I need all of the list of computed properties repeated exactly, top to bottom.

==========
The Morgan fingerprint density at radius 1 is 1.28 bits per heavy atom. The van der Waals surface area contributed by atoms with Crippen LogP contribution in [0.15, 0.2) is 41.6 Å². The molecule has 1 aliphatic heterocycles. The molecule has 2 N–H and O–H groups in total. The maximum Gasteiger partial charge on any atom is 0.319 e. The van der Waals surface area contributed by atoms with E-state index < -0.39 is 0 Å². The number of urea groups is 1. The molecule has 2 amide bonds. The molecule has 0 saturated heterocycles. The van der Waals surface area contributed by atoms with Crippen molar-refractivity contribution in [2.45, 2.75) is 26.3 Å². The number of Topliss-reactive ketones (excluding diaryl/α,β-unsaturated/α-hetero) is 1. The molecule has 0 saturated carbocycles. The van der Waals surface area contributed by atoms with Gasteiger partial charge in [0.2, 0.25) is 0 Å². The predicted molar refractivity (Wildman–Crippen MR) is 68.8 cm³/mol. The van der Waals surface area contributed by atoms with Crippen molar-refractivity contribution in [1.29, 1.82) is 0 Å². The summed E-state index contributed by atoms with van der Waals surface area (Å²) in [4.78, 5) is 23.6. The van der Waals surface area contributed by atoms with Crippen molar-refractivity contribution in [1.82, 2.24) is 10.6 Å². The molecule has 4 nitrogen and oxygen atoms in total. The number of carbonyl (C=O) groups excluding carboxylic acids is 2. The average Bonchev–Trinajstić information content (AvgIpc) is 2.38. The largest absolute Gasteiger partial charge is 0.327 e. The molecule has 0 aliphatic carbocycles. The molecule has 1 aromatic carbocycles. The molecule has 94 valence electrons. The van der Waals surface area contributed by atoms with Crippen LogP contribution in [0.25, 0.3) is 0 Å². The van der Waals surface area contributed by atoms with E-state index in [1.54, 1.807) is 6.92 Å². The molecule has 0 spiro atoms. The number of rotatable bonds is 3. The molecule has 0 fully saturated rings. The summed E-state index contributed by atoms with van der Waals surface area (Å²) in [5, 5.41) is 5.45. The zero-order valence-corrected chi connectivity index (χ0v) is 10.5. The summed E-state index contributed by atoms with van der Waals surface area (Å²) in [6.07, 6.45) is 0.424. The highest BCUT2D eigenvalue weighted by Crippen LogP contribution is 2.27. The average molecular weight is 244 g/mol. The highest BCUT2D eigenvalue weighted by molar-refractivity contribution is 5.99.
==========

The Morgan fingerprint density at radius 1 is 1.28 bits per heavy atom. The van der Waals surface area contributed by atoms with Crippen LogP contribution in [0.15, 0.2) is 41.6 Å². The molecule has 1 aliphatic heterocycles. The molecule has 2 N–H and O–H groups in total. The maximum Gasteiger partial charge on any atom is 0.319 e. The van der Waals surface area contributed by atoms with E-state index < -0.39 is 0 Å². The number of urea groups is 1. The molecule has 2 amide bonds. The molecule has 0 saturated heterocycles. The van der Waals surface area contributed by atoms with Crippen molar-refractivity contribution in [2.45, 2.75) is 26.3 Å². The number of Topliss-reactive ketones (excluding diaryl/α,β-unsaturated/α-hetero) is 1. The molecule has 0 saturated carbocycles. The van der Waals surface area contributed by atoms with Gasteiger partial charge in [0.2, 0.25) is 0 Å². The predicted molar refractivity (Wildman–Crippen MR) is 68.8 cm³/mol. The van der Waals surface area contributed by atoms with Crippen molar-refractivity contribution in [1.29, 1.82) is 0 Å². The summed E-state index contributed by atoms with van der Waals surface area (Å²) in [4.78, 5) is 23.6. The van der Waals surface area contributed by atoms with Crippen molar-refractivity contribution in [1.82, 2.24) is 10.6 Å². The molecule has 4 nitrogen and oxygen atoms in total. The number of carbonyl (C=O) groups excluding carboxylic acids is 2. The average Bonchev–Trinajstić information content (AvgIpc) is 2.38. The largest absolute Gasteiger partial charge is 0.327 e. The molecule has 0 aliphatic carbocycles. The molecule has 1 aromatic carbocycles. The molecule has 94 valence electrons. The van der Waals surface area contributed by atoms with Crippen LogP contribution in [0.25, 0.3) is 0 Å². The van der Waals surface area contributed by atoms with E-state index in [1.54, 1.807) is 6.92 Å². The molecule has 0 spiro atoms. The number of rotatable bonds is 3. The molecule has 0 fully saturated rings. The summed E-state index contributed by atoms with van der Waals surface area (Å²) in [5, 5.41) is 5.45. The zero-order valence-corrected chi connectivity index (χ0v) is 10.5. The summed E-state index contributed by atoms with van der Waals surface area (Å²) in [6.07, 6.45) is 0.424. The highest BCUT2D eigenvalue weighted by Crippen LogP contribution is 2.27. The average molecular weight is 244 g/mol. The highest BCUT2D eigenvalue weighted by molar-refractivity contribution is 5.99.